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Patients Should Ask Their Doctors Questions

Patients Should Ask Their Doctors QuestionsTufts Researcher Says Patients Shouldn't Be Afraid To Push For Answers From Their Doctors.

Medford/Somerville, Mass. [02.15.01] Pushy patients may not only receive more information, they might even receive better treatment, says a Tufts researcher. Tufts' Sherrie Kaplan tells US News and World Report that patients should head into their doctor appointments prepared to talk and ask questions.

The social scientist at Tufts' Medical School suggests some basic research prior to a doctor visit.

"That way, instead of sitting in the waiting room reading old copies of US News and World Report, you can be preparing," she tells the news magazine.

Speaking up isn't always easy -- especially when the doctor appears to be in a rush.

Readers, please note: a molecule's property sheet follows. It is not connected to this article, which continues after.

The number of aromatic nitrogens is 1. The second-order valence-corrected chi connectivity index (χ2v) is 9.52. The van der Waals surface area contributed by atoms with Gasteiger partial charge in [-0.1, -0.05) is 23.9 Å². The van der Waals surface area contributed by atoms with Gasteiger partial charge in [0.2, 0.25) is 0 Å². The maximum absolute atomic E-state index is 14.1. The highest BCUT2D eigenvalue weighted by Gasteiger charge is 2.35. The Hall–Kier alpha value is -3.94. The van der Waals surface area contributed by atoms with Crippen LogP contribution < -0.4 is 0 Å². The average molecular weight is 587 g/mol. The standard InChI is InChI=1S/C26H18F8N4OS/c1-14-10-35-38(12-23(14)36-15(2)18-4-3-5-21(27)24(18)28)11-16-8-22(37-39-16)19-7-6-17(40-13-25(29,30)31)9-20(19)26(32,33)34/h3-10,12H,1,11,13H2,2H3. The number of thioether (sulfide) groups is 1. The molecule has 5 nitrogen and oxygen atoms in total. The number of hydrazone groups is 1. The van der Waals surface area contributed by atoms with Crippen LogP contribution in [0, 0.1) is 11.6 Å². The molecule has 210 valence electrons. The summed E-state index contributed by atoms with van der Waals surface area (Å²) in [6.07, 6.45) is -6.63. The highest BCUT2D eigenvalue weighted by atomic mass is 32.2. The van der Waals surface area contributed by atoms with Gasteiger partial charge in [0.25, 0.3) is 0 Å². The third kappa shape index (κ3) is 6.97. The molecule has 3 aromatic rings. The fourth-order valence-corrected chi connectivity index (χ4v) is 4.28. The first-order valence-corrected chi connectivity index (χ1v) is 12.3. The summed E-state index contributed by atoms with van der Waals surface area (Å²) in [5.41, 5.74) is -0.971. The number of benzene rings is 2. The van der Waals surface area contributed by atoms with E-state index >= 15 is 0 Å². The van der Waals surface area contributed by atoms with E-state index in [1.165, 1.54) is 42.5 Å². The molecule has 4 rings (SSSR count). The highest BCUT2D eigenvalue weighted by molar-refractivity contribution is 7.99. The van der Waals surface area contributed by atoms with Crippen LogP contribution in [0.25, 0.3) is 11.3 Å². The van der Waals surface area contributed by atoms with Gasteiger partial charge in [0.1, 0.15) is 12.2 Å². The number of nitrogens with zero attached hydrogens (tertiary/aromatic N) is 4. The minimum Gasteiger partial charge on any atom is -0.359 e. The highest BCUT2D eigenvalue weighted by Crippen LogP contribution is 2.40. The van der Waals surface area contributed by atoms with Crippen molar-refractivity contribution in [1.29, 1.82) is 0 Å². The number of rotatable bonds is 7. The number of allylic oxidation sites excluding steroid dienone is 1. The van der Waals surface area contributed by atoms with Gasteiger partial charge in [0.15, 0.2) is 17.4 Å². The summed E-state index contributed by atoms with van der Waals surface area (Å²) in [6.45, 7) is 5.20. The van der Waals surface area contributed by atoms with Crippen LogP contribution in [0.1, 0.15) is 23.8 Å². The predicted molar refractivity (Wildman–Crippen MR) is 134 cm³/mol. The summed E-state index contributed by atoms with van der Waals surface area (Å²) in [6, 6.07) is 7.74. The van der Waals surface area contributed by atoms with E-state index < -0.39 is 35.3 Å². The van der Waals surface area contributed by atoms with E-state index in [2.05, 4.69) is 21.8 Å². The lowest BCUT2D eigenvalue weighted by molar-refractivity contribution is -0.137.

"Patients feel vulnerable. You're sick, you're scared and half the time you're naked!" Kaplan says.

But the pay off from a little assertiveness may be worth it.

US News reports, "It's the active, assertive, focused patients who have better health outcomes, Kaplan and her colleague and husband, physician Sheldon Greenfield, have found in studies of diabetes and arthritis patients. One reason is they are more likely to stick with a treatment plan. After all, they had a hand in designing it."

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